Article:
Nakao K, Mizushima Y, Abematsu N, Goh N, Sakamoto T. Anterior ischemic optic neuropathy associated with Vogt-Koyanagi-Harada disease. Graefes Arch Clin Exp Ophthalmol. 2009;247(10):1417–25. https://doi.org/10.1007/s00417-009-1125-3.
Patyal S, Narula R, Thulasidas M. Vogt-Koyanagi-Harada disease associated with anterior ischemic optic neuropathy in a young woman presenting as acute angle closure glaucoma. Indian J Ophthalmol. 2020;68(9):1937–8. https://doi.org/10.4103/ijo.IJO_793_20.
Yokoyama A, Ohta K, Kojima H, Yoshimura N. Vogt-Koyanagi-Harada disease masquerading anterior ischaemic optic neuropathy. Br J Ophthalmol. 1999;83(1):123. https://doi.org/10.1136/bjo.83.1.123.
Abematsu N, Shimonagano Y, Nakao K, Sakamoto T, Shimizu K, Hirashima S. A case of anterior ischemic optic neuropathy associated with Vogt-Koyanagi-Harada disease. Nippon Ganka Gakkai Zasshi. 2006;110(8):601–6.
Lubin JR, Loewenstein JI, Frederick AR Jr. Vogt-Koyanagi-Harada syndrome with focal neurologic signs. Am J Ophthalmol. 1981;91:332–41. https://doi.org/10.1016/0002-9394(81)90286-5.
Dahbour SS. MRI documented acute myelitis in a patient with Vogt-Koyanagi-Harada syndrome: first report. Clin Neurol Neurosurg. 2009;111:200–2. https://doi.org/10.1016/j.clineuro.2008.09.006.
Gu S, Liu Y, Song Z, Zi X, Deng H. Acute myelitis in a patient with vogt-koyanagi-harada disease: case report and review of the literature. J Clin Neurol. 2013;9:61–4. https://doi.org/10.3988/jcn.2013.9.1.61.
Tang Y, Wang X, Ding Y, Li C, Jia J. Longitudinal lesion of the spinal cord in a patient with Vogt-Koyanagi-Harada disease. J Neurol Neurosurg Psychiatry. 2010;81:941–2. https://doi.org/10.1136/jnnp.2009.184432.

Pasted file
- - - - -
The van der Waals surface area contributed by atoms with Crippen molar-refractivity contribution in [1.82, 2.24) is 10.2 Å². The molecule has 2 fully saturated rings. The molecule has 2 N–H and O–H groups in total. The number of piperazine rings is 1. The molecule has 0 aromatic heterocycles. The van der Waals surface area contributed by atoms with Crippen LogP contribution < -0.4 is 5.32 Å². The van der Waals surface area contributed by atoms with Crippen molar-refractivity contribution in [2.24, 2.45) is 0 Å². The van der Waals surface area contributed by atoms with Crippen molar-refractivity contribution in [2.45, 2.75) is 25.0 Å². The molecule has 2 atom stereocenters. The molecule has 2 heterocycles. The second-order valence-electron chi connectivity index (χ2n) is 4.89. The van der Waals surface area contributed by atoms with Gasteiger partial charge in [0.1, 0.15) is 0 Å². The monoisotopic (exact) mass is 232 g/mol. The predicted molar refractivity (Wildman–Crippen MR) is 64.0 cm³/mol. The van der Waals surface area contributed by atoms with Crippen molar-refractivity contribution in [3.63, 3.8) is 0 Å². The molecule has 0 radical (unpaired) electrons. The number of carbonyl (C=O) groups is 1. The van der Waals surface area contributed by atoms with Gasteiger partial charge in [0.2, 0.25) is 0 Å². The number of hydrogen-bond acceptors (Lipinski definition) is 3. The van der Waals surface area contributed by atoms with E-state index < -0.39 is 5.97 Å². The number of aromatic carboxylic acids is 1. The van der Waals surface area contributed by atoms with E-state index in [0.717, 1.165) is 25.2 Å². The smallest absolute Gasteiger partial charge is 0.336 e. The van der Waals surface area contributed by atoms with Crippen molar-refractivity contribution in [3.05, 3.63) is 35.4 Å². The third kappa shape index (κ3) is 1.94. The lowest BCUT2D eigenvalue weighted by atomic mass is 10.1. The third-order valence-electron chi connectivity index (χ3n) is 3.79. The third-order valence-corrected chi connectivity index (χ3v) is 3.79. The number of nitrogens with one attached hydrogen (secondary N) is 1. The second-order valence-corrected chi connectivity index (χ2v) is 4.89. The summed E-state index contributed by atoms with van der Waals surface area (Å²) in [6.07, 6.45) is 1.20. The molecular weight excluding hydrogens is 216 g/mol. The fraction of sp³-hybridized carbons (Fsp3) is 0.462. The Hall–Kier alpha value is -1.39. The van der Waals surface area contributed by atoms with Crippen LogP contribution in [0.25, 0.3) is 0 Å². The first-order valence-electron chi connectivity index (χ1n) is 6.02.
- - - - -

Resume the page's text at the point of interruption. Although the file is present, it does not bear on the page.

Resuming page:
Yu D, Kim TU, Chang MC. Delayed diagnosis of myelitis in a patient with Vogt-Koyanagi-Harada disease: a case report. J Int Med Res. 2021;49(3):3000605211001633. https://doi.org/10.1177/03000605211001633.
Sheriff F, Narayanan NS, Huttner AJ, Baehring JM. Vogt-Koyanagy-Harada syndrome: A novel case and a brief review of focal neurologic presentations. Neurol Neuroimmunol Neuroinflamm. 2014;1:e49. https://doi.org/10.1212/NXI.0000000000000049.
Hashimoto T, Takizawa H, Yukimura K, Ohta K. Vogt-Koyanagi-Harada disease associated with brainstem encephalitis. J Clin Neurosci. 2009;16:593–5. https://doi.org/10.1016/j.jocn.2008.05.029.
Ikeda M, Tsukagoshi H. Vogt-Koyanagi-Harada disease presenting meningoencephalitis. Report of a case with magnetic resonance imaging. Eur Neurol. 1992;32:83–5. https://doi.org/10.1159/000116797.